After living in the Bay Area for 10 years, and experiencing a disproportionate amount of peer pressure to dress up for this holiday — in San Francisco, Halloween is to costume stores what Christmas is to, uh, all other retail stores (great analogy, I know) — I’ve been over dressing up for quite some time. I love when other people do it, and I’ll be the first to commend a clever costume, but I just don’t have it in me anymore.
Enter amazingly-timed first viewing of Bojack Horseman. In the weeks leading up to that semi-dreaded last day of October, I tried out this excellent show and not only loved it, but also found my forever costume. Diane Nguyen, the ghostwriter hired to help Bojack write his memoir, also happens to be my sartorial (and spiritual) two-dimensional doppelganger.
I, too, have (1) glasses, (2) shoulder-length dark hair, (3) a green jacket and (4) a last name that’s very common in Asia. She just gets me.
But enough about us. Bojack is great, and I’m not the first person to tell you that. I’m also pretty over stories about Hollywood up-and-comers, has-beens, currently-ares, you name it. TV and film can get pretty self-congratulatory when they’re not kept in check. But this show’s phenomenal cast — Will Arnett as Bojack, Alison Brie as Diane, Paul F. Tompkins as Mr. Peanut Butter, Aaron Paul as Todd and Amy Sedaris as Princess Carolyn — and straight-up hilariously weird visual jokes put it so far ahead of any other show or movie that might share a similar premise.
Bojack is a washed-up star trying to figure his shit out. He’s got an agent (Carolyn), a roommate (Todd) and a nemesis (Mr. PB). That stuff’s all pretty standard. But the brilliance — and again, no news here — is that he’s a horse. Carolyn is a cat. Mr. PB is a dog. And any number of other beings everyone interacts with in this alt-Hollywood are also animals. It’s the best, and it enhances every single scene with something subtle, unexpected and hysterical.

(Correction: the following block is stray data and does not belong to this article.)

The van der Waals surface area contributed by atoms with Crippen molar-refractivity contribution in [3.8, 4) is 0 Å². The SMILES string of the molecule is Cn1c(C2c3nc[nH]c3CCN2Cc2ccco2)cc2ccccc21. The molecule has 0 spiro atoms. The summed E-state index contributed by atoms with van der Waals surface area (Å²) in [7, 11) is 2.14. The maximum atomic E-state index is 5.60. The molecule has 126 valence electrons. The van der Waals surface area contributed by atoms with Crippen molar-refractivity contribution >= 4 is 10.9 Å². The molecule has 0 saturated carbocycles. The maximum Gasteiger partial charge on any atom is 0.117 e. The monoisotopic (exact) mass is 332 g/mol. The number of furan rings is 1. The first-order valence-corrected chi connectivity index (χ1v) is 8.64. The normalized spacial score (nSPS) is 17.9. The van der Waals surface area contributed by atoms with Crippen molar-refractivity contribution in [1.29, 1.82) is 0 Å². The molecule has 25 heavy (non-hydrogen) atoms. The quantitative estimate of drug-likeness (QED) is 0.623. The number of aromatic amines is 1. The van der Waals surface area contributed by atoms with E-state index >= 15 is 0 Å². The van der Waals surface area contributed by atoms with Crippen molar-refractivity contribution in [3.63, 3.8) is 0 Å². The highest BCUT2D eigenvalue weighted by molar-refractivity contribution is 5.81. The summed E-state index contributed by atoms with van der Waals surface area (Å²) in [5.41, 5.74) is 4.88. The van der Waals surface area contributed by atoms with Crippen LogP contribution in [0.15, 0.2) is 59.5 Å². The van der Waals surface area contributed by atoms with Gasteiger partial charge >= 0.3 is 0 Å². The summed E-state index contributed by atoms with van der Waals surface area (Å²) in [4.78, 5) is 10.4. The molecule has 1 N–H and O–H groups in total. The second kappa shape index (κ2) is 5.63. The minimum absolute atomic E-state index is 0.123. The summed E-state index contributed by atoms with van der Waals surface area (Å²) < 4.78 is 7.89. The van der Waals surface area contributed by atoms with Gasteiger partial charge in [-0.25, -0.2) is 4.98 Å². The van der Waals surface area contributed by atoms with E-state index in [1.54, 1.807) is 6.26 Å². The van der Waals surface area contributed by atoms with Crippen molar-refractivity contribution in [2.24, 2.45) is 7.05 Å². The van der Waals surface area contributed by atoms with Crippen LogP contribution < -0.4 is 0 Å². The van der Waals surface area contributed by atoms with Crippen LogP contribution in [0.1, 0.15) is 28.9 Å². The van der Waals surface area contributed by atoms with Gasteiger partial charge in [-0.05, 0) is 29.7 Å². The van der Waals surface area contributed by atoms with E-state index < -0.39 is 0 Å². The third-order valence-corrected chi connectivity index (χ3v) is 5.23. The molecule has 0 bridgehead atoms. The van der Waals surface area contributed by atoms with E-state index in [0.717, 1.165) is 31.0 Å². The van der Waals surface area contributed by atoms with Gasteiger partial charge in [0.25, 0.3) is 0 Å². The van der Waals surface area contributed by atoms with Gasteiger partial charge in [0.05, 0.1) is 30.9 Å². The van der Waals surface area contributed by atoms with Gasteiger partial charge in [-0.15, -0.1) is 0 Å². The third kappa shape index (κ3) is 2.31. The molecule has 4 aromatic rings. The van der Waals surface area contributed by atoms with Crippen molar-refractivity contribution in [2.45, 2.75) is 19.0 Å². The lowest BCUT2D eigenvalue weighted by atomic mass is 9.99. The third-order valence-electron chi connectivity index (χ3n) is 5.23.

I recall one scene in which Bojack was hitting on some girls at a bar. Two human, one chicken. In a moment of surprise, the chicken drops an egg, and I lost my shit.
And another, in which Carolyn is at the gym, running on the treadmill next to a sloth, who is not.
Equally brilliant is how the animal qualities are ignored completely in other scenes. This one in particular made me laugh, mostly because I was imagining the conversation creator Raphael Bob-Waksberg must have had with Wallace Shawn to get him to do the bit.
I also love the pace, exemplified above. Carolyn and Diane are sharp as hell, whereas all the men are at various points on the nincompoop spectrum. Bojack’s self-loathing, Mr. PB’s completely shameless and Todd’s wholly lazy. It makes for very empowering conversations, at least from the female side of things. And the patter feels so snappily human, which is a credit to the actors. If they were playing apples and pears, you’d still have no doubt they were sentient.
Arnett, especially, found a winner here. He’s not that easy to cast — Arrested Development‘s Gob is by far the best role he’ll ever get, and I think he knows it, and I mean that as much of a compliment as it can be — because he’s not incredibly believable as a guy who can garner sympathy. Bojack, then, is probably the second-best thing he’s ever done. He plays another cocky man, but that’s where the similarities end. The washed-up aspect of Bojack is so nuanced and tragic, and Arnett somehow digs into that, despite Bojack being almost completely unlikable on paper.
I want to know what else B-W has up his sleeve. This seems to be his first major project, so we should be in for an entertaining as hell career. Or, at the very least, a shit-ton more Bojack, which would be just fine.